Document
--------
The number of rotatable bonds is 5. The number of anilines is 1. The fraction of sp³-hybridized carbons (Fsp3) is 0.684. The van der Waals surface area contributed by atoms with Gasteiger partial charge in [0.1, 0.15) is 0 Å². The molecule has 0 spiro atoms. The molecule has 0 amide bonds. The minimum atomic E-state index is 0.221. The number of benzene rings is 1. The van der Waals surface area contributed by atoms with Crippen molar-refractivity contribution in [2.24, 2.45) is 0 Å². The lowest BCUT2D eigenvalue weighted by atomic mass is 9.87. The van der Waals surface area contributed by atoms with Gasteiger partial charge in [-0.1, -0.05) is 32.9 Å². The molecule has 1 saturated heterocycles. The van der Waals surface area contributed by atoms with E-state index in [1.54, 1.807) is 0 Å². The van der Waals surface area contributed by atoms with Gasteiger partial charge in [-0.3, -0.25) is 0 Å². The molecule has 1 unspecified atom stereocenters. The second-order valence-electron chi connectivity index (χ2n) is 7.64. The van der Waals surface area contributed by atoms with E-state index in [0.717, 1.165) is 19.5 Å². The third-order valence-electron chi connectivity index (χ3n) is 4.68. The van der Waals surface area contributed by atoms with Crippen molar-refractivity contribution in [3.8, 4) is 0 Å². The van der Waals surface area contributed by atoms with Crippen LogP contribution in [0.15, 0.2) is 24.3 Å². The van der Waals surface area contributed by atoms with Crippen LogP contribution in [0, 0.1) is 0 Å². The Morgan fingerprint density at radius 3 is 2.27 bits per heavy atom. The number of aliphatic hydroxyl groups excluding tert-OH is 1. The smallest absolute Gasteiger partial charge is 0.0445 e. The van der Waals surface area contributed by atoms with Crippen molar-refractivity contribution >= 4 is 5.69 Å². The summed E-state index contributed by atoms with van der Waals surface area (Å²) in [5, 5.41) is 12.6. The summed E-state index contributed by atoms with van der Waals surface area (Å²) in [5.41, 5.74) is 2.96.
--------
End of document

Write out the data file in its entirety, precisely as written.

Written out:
The number of rotatable bonds is 5. The number of anilines is 1. The fraction of sp³-hybridized carbons (Fsp3) is 0.684. The van der Waals surface area contributed by atoms with Gasteiger partial charge in [0.1, 0.15) is 0 Å². The molecule has 0 spiro atoms. The molecule has 0 amide bonds. The minimum atomic E-state index is 0.221. The number of benzene rings is 1. The van der Waals surface area contributed by atoms with Crippen molar-refractivity contribution in [2.24, 2.45) is 0 Å². The lowest BCUT2D eigenvalue weighted by atomic mass is 9.87. The van der Waals surface area contributed by atoms with Gasteiger partial charge in [-0.1, -0.05) is 32.9 Å². The molecule has 1 saturated heterocycles. The van der Waals surface area contributed by atoms with E-state index in [1.54, 1.807) is 0 Å². The van der Waals surface area contributed by atoms with Gasteiger partial charge in [-0.3, -0.25) is 0 Å². The molecule has 1 unspecified atom stereocenters. The second-order valence-electron chi connectivity index (χ2n) is 7.64. The van der Waals surface area contributed by atoms with E-state index in [0.717, 1.165) is 19.5 Å². The third-order valence-electron chi connectivity index (χ3n) is 4.68. The van der Waals surface area contributed by atoms with Crippen molar-refractivity contribution in [3.8, 4) is 0 Å². The van der Waals surface area contributed by atoms with Crippen LogP contribution in [0.15, 0.2) is 24.3 Å². The van der Waals surface area contributed by atoms with Crippen LogP contribution in [0, 0.1) is 0 Å². The Morgan fingerprint density at radius 3 is 2.27 bits per heavy atom. The number of aliphatic hydroxyl groups excluding tert-OH is 1. The smallest absolute Gasteiger partial charge is 0.0445 e. The van der Waals surface area contributed by atoms with Crippen molar-refractivity contribution >= 4 is 5.69 Å². The summed E-state index contributed by atoms with van der Waals surface area (Å²) in [5, 5.41) is 12.6. The summed E-state index contributed by atoms with van der Waals surface area (Å²) in [5.41, 5.74) is 2.96.